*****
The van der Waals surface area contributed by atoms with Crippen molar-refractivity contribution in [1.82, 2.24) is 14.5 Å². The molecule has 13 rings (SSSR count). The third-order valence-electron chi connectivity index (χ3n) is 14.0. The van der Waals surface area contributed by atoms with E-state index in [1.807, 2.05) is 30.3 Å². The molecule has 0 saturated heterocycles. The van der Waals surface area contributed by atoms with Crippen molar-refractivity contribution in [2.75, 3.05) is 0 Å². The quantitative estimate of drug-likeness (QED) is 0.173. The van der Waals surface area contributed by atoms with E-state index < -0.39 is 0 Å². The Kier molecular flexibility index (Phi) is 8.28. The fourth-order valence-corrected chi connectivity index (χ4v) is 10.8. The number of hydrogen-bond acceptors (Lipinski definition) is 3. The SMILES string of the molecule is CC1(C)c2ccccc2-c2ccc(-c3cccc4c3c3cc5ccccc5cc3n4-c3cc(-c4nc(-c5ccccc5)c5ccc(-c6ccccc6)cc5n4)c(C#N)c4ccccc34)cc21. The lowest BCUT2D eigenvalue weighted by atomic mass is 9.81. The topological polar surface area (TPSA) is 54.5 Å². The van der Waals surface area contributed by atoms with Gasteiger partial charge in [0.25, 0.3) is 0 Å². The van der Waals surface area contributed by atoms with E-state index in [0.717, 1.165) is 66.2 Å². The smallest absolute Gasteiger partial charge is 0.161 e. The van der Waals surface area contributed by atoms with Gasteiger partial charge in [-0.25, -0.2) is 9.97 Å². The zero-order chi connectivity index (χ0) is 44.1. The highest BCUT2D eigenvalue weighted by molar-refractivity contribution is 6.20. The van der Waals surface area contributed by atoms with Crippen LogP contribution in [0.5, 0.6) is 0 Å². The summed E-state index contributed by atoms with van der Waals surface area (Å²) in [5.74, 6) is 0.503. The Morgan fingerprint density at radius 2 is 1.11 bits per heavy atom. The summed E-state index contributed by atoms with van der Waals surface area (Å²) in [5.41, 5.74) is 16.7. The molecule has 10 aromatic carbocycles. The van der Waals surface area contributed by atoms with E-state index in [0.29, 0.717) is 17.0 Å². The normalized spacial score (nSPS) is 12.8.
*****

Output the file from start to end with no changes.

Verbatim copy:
The van der Waals surface area contributed by atoms with Crippen molar-refractivity contribution in [1.82, 2.24) is 14.5 Å². The molecule has 13 rings (SSSR count). The third-order valence-electron chi connectivity index (χ3n) is 14.0. The van der Waals surface area contributed by atoms with E-state index in [1.807, 2.05) is 30.3 Å². The molecule has 0 saturated heterocycles. The van der Waals surface area contributed by atoms with Crippen molar-refractivity contribution in [2.75, 3.05) is 0 Å². The quantitative estimate of drug-likeness (QED) is 0.173. The van der Waals surface area contributed by atoms with E-state index < -0.39 is 0 Å². The Kier molecular flexibility index (Phi) is 8.28. The fourth-order valence-corrected chi connectivity index (χ4v) is 10.8. The number of hydrogen-bond acceptors (Lipinski definition) is 3. The SMILES string of the molecule is CC1(C)c2ccccc2-c2ccc(-c3cccc4c3c3cc5ccccc5cc3n4-c3cc(-c4nc(-c5ccccc5)c5ccc(-c6ccccc6)cc5n4)c(C#N)c4ccccc34)cc21. The lowest BCUT2D eigenvalue weighted by atomic mass is 9.81. The topological polar surface area (TPSA) is 54.5 Å². The van der Waals surface area contributed by atoms with Gasteiger partial charge in [0.25, 0.3) is 0 Å². The van der Waals surface area contributed by atoms with E-state index in [0.717, 1.165) is 66.2 Å². The smallest absolute Gasteiger partial charge is 0.161 e. The van der Waals surface area contributed by atoms with Gasteiger partial charge in [-0.25, -0.2) is 9.97 Å². The zero-order chi connectivity index (χ0) is 44.1. The highest BCUT2D eigenvalue weighted by molar-refractivity contribution is 6.20. The van der Waals surface area contributed by atoms with Crippen LogP contribution in [0.5, 0.6) is 0 Å². The summed E-state index contributed by atoms with van der Waals surface area (Å²) in [5.74, 6) is 0.503. The Morgan fingerprint density at radius 2 is 1.11 bits per heavy atom. The summed E-state index contributed by atoms with van der Waals surface area (Å²) in [5.41, 5.74) is 16.7. The molecule has 10 aromatic carbocycles. The van der Waals surface area contributed by atoms with E-state index in [0.29, 0.717) is 17.0 Å². The normalized spacial score (nSPS) is 12.8.